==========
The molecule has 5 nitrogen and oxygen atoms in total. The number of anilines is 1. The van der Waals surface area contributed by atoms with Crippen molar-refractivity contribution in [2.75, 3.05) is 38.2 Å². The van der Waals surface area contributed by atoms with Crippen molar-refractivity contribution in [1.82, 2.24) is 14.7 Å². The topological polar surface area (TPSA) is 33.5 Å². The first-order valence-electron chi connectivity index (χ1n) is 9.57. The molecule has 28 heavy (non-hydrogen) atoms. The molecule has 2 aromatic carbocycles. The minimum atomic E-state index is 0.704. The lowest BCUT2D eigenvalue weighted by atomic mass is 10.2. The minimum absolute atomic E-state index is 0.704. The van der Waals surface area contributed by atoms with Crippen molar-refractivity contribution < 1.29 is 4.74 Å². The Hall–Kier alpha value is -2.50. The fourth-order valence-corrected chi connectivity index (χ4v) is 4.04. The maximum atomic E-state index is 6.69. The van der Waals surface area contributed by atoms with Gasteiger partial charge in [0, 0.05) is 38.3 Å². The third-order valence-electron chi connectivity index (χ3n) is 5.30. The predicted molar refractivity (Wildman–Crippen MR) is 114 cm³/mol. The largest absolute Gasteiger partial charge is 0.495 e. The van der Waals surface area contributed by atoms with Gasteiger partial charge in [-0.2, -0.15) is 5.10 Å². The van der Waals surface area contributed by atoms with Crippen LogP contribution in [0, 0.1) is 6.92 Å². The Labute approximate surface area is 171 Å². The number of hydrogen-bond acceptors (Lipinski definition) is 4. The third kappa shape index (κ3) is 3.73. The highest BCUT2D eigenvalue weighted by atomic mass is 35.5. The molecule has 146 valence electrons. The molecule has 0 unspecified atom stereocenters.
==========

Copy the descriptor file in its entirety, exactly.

The molecule has 5 nitrogen and oxygen atoms in total. The number of anilines is 1. The van der Waals surface area contributed by atoms with Crippen molar-refractivity contribution in [2.75, 3.05) is 38.2 Å². The van der Waals surface area contributed by atoms with Crippen molar-refractivity contribution in [1.82, 2.24) is 14.7 Å². The topological polar surface area (TPSA) is 33.5 Å². The first-order valence-electron chi connectivity index (χ1n) is 9.57. The molecule has 28 heavy (non-hydrogen) atoms. The molecule has 2 aromatic carbocycles. The minimum atomic E-state index is 0.704. The lowest BCUT2D eigenvalue weighted by atomic mass is 10.2. The minimum absolute atomic E-state index is 0.704. The van der Waals surface area contributed by atoms with Crippen molar-refractivity contribution < 1.29 is 4.74 Å². The Hall–Kier alpha value is -2.50. The fourth-order valence-corrected chi connectivity index (χ4v) is 4.04. The maximum atomic E-state index is 6.69. The van der Waals surface area contributed by atoms with Gasteiger partial charge in [0, 0.05) is 38.3 Å². The third-order valence-electron chi connectivity index (χ3n) is 5.30. The predicted molar refractivity (Wildman–Crippen MR) is 114 cm³/mol. The largest absolute Gasteiger partial charge is 0.495 e. The van der Waals surface area contributed by atoms with Gasteiger partial charge in [-0.2, -0.15) is 5.10 Å². The van der Waals surface area contributed by atoms with Crippen LogP contribution in [0, 0.1) is 6.92 Å². The Labute approximate surface area is 171 Å². The number of hydrogen-bond acceptors (Lipinski definition) is 4. The third kappa shape index (κ3) is 3.73. The highest BCUT2D eigenvalue weighted by atomic mass is 35.5. The molecule has 146 valence electrons. The molecule has 0 unspecified atom stereocenters.